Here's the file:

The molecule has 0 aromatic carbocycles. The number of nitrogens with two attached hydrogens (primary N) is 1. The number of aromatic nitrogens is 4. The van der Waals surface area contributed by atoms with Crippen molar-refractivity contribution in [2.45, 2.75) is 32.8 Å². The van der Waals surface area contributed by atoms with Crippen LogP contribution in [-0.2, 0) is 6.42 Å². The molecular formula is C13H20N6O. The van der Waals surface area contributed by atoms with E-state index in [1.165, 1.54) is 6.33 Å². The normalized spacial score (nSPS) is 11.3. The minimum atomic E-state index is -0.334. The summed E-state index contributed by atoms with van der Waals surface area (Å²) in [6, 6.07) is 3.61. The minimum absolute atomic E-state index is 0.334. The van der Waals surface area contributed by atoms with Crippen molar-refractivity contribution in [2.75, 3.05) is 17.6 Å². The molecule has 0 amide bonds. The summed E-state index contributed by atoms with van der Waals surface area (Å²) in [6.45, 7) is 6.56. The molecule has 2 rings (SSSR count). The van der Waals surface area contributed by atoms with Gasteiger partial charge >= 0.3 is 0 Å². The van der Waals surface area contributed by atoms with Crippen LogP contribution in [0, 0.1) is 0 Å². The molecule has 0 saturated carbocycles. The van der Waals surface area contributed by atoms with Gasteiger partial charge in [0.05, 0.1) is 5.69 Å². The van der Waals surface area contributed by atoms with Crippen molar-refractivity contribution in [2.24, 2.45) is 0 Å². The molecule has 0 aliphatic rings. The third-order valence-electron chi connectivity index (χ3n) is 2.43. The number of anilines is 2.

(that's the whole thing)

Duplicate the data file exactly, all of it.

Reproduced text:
The molecule has 0 aromatic carbocycles. The number of nitrogens with two attached hydrogens (primary N) is 1. The number of aromatic nitrogens is 4. The van der Waals surface area contributed by atoms with Crippen molar-refractivity contribution in [2.45, 2.75) is 32.8 Å². The van der Waals surface area contributed by atoms with Crippen LogP contribution in [-0.2, 0) is 6.42 Å². The molecular formula is C13H20N6O. The van der Waals surface area contributed by atoms with E-state index in [1.165, 1.54) is 6.33 Å². The normalized spacial score (nSPS) is 11.3. The minimum atomic E-state index is -0.334. The summed E-state index contributed by atoms with van der Waals surface area (Å²) in [6, 6.07) is 3.61. The minimum absolute atomic E-state index is 0.334. The van der Waals surface area contributed by atoms with Crippen molar-refractivity contribution in [2.75, 3.05) is 17.6 Å². The molecule has 0 amide bonds. The summed E-state index contributed by atoms with van der Waals surface area (Å²) in [6.45, 7) is 6.56. The molecule has 2 rings (SSSR count). The van der Waals surface area contributed by atoms with Gasteiger partial charge >= 0.3 is 0 Å². The van der Waals surface area contributed by atoms with Crippen LogP contribution in [0, 0.1) is 0 Å². The molecule has 0 saturated carbocycles. The van der Waals surface area contributed by atoms with Gasteiger partial charge in [0.05, 0.1) is 5.69 Å². The van der Waals surface area contributed by atoms with Crippen molar-refractivity contribution in [2.24, 2.45) is 0 Å². The molecule has 0 aliphatic rings. The third-order valence-electron chi connectivity index (χ3n) is 2.43. The number of anilines is 2.